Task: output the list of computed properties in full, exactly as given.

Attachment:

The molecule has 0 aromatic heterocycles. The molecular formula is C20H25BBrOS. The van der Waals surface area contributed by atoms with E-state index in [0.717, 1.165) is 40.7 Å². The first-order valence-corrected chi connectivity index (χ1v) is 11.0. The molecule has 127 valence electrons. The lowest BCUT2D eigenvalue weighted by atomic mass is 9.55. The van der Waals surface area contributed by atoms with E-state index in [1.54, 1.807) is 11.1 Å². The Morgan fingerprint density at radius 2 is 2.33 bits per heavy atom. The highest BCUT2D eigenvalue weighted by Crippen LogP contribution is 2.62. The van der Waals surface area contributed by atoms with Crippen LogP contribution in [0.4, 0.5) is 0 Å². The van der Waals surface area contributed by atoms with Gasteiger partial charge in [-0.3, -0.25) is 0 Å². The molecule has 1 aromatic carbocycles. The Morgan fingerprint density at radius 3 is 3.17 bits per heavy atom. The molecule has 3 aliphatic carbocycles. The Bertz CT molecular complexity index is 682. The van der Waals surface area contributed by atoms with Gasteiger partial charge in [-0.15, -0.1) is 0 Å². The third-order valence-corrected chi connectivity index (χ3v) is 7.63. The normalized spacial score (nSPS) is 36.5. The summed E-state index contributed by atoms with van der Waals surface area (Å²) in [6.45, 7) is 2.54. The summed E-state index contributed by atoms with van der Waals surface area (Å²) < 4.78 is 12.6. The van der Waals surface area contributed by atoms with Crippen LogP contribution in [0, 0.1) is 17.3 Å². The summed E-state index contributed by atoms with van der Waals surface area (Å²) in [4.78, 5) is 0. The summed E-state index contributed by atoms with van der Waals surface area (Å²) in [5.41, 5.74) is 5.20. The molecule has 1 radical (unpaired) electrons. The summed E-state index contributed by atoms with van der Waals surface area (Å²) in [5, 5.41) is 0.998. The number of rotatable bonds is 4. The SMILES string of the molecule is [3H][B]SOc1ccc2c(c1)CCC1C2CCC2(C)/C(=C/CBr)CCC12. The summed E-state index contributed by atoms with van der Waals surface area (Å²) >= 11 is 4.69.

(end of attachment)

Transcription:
The molecule has 0 aromatic heterocycles. The molecular formula is C20H25BBrOS. The van der Waals surface area contributed by atoms with E-state index in [0.717, 1.165) is 40.7 Å². The first-order valence-corrected chi connectivity index (χ1v) is 11.0. The molecule has 127 valence electrons. The lowest BCUT2D eigenvalue weighted by atomic mass is 9.55. The van der Waals surface area contributed by atoms with E-state index in [1.54, 1.807) is 11.1 Å². The Morgan fingerprint density at radius 2 is 2.33 bits per heavy atom. The highest BCUT2D eigenvalue weighted by Crippen LogP contribution is 2.62. The van der Waals surface area contributed by atoms with Crippen LogP contribution in [0.4, 0.5) is 0 Å². The van der Waals surface area contributed by atoms with Gasteiger partial charge in [-0.3, -0.25) is 0 Å². The molecule has 1 aromatic carbocycles. The Morgan fingerprint density at radius 3 is 3.17 bits per heavy atom. The molecule has 3 aliphatic carbocycles. The Bertz CT molecular complexity index is 682. The van der Waals surface area contributed by atoms with Gasteiger partial charge in [-0.15, -0.1) is 0 Å². The third-order valence-corrected chi connectivity index (χ3v) is 7.63. The normalized spacial score (nSPS) is 36.5. The summed E-state index contributed by atoms with van der Waals surface area (Å²) in [6.45, 7) is 2.54. The summed E-state index contributed by atoms with van der Waals surface area (Å²) < 4.78 is 12.6. The van der Waals surface area contributed by atoms with Crippen LogP contribution in [0, 0.1) is 17.3 Å². The summed E-state index contributed by atoms with van der Waals surface area (Å²) in [4.78, 5) is 0. The summed E-state index contributed by atoms with van der Waals surface area (Å²) in [5.41, 5.74) is 5.20. The molecule has 1 radical (unpaired) electrons. The summed E-state index contributed by atoms with van der Waals surface area (Å²) in [5, 5.41) is 0.998. The number of rotatable bonds is 4. The SMILES string of the molecule is [3H][B]SOc1ccc2c(c1)CCC1C2CCC2(C)/C(=C/CBr)CCC12. The summed E-state index contributed by atoms with van der Waals surface area (Å²) >= 11 is 4.69.